bardcat has graciously shared his lovely memoir,Traveling on Grace Street, which has stimulated and informed this entry. I thank him without asking him to accept any responsibility for what i say here.
I have always been drawn to birds and mountains and canyons and sun and rain and rivers and rocks and trees. Not until recently have mammals, flowers, seas, and skies received my attention, but now that i have noticed them i can scarcely yank my gaze away. I love nature, and though heading slowly (fingers crossed) toward infirmity, i like to be out in it rather than watching it through a window or through the eyes of others.
Not all people love nature. Even i don't love it all the time. Certainly when my friends have friends who have lost loved ones in the fire fueled floods, i find i place them above nature in my concern. Fires and floods are part of nature (though probably more destructive because of "civilization and artificiality.")
There are people who love nature because they love God and know that God created nature. I just love nature flat out without concerns of cause and effect. There is plenty of cause for there to be nature lovers for whatever reasons they have. I guess it was ok when nature was profaned as long as the notion of stewardship remained. But stewardship gave way to use, which give way to destruction, which gave way to hate, which gave way to indifference. Now nature herself is trying to awaken us from that indifference by telling us that when she goes we humans will disappear with her. Science fiction has us leaving a dying planet to find greater adventures and lovelier homes elsewhere. But that is fiction. There is no other home for us. We are humans (humus), earthlings, born on and of earth and bound to it so long as we both shall live.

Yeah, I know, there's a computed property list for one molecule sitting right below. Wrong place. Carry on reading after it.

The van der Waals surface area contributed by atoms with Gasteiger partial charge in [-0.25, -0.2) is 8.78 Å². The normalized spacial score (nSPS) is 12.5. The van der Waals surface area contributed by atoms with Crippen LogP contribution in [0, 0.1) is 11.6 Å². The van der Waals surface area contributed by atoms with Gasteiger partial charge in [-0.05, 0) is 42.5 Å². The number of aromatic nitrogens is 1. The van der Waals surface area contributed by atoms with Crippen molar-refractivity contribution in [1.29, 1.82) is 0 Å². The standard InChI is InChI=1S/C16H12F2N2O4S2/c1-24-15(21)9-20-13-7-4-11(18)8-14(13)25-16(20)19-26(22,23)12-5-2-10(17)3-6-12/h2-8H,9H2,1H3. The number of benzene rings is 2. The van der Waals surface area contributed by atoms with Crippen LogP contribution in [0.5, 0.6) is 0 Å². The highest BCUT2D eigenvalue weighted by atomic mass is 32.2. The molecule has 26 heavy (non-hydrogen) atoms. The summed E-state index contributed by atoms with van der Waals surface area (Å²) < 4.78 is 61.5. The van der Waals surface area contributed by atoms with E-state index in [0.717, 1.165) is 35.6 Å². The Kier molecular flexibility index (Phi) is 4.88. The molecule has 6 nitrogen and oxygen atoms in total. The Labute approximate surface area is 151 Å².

The Taoists were very well aware of floods and famines, They did not use words like "benevolent" to describe nature. But they held nature to be sacred, and to be our teacher, superior to ourselves as teachers of, what i would call, the divine will. They and their Zen Buddhist heirs went to nature as the source of all philosophical, spiritual, and practical knowledge.
Nature, like all words in the English language has many meanings, the one that resonates with me now is definition 4 in the third edition of the American Heritage Dictionary: Nature is what is, or what was before we started messing with it. The proto-indo-european root of the word is gene from which is derived kin, king, kind (1), kind (2), gentle, generate. genius, engine, genuine, germ, genital, pregnant, nation, and native -- as well as nature.